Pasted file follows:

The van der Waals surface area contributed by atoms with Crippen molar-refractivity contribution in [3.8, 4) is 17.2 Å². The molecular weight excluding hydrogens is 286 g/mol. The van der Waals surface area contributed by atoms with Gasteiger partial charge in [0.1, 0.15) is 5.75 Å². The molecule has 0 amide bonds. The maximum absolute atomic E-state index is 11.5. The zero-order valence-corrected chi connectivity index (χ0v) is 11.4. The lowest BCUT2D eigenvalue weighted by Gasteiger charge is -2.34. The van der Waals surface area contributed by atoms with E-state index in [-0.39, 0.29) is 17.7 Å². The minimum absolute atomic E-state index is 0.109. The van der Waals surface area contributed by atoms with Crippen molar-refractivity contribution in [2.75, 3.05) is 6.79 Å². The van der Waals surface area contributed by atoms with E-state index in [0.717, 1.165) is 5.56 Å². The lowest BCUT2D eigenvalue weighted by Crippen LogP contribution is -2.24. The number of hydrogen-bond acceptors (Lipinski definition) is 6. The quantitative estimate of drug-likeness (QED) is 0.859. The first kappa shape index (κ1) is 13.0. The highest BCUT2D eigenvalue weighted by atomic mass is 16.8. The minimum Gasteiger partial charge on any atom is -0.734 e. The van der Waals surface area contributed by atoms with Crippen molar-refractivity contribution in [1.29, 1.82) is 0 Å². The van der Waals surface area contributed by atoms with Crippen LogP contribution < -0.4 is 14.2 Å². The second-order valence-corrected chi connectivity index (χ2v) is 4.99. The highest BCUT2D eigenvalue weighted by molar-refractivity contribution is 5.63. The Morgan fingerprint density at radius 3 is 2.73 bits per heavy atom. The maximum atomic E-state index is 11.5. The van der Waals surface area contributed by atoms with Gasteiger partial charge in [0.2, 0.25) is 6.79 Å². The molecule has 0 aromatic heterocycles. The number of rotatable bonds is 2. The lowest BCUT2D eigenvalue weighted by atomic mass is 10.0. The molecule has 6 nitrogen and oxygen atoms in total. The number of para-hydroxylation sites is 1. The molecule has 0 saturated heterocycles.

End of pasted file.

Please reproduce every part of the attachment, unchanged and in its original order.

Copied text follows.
The van der Waals surface area contributed by atoms with Crippen molar-refractivity contribution in [3.8, 4) is 17.2 Å². The molecular weight excluding hydrogens is 286 g/mol. The van der Waals surface area contributed by atoms with Gasteiger partial charge in [0.1, 0.15) is 5.75 Å². The molecule has 0 amide bonds. The maximum absolute atomic E-state index is 11.5. The zero-order valence-corrected chi connectivity index (χ0v) is 11.4. The lowest BCUT2D eigenvalue weighted by Gasteiger charge is -2.34. The van der Waals surface area contributed by atoms with E-state index in [-0.39, 0.29) is 17.7 Å². The minimum absolute atomic E-state index is 0.109. The van der Waals surface area contributed by atoms with Crippen molar-refractivity contribution in [2.75, 3.05) is 6.79 Å². The van der Waals surface area contributed by atoms with E-state index in [0.717, 1.165) is 5.56 Å². The lowest BCUT2D eigenvalue weighted by Crippen LogP contribution is -2.24. The number of hydrogen-bond acceptors (Lipinski definition) is 6. The quantitative estimate of drug-likeness (QED) is 0.859. The first kappa shape index (κ1) is 13.0. The highest BCUT2D eigenvalue weighted by atomic mass is 16.8. The minimum Gasteiger partial charge on any atom is -0.734 e. The van der Waals surface area contributed by atoms with Crippen molar-refractivity contribution in [1.29, 1.82) is 0 Å². The van der Waals surface area contributed by atoms with Crippen LogP contribution < -0.4 is 14.2 Å². The second-order valence-corrected chi connectivity index (χ2v) is 4.99. The highest BCUT2D eigenvalue weighted by molar-refractivity contribution is 5.63. The Morgan fingerprint density at radius 3 is 2.73 bits per heavy atom. The maximum atomic E-state index is 11.5. The van der Waals surface area contributed by atoms with Gasteiger partial charge in [0.2, 0.25) is 6.79 Å². The molecule has 0 aromatic heterocycles. The number of rotatable bonds is 2. The lowest BCUT2D eigenvalue weighted by atomic mass is 10.0. The molecule has 6 nitrogen and oxygen atoms in total. The number of para-hydroxylation sites is 1. The molecule has 0 saturated heterocycles.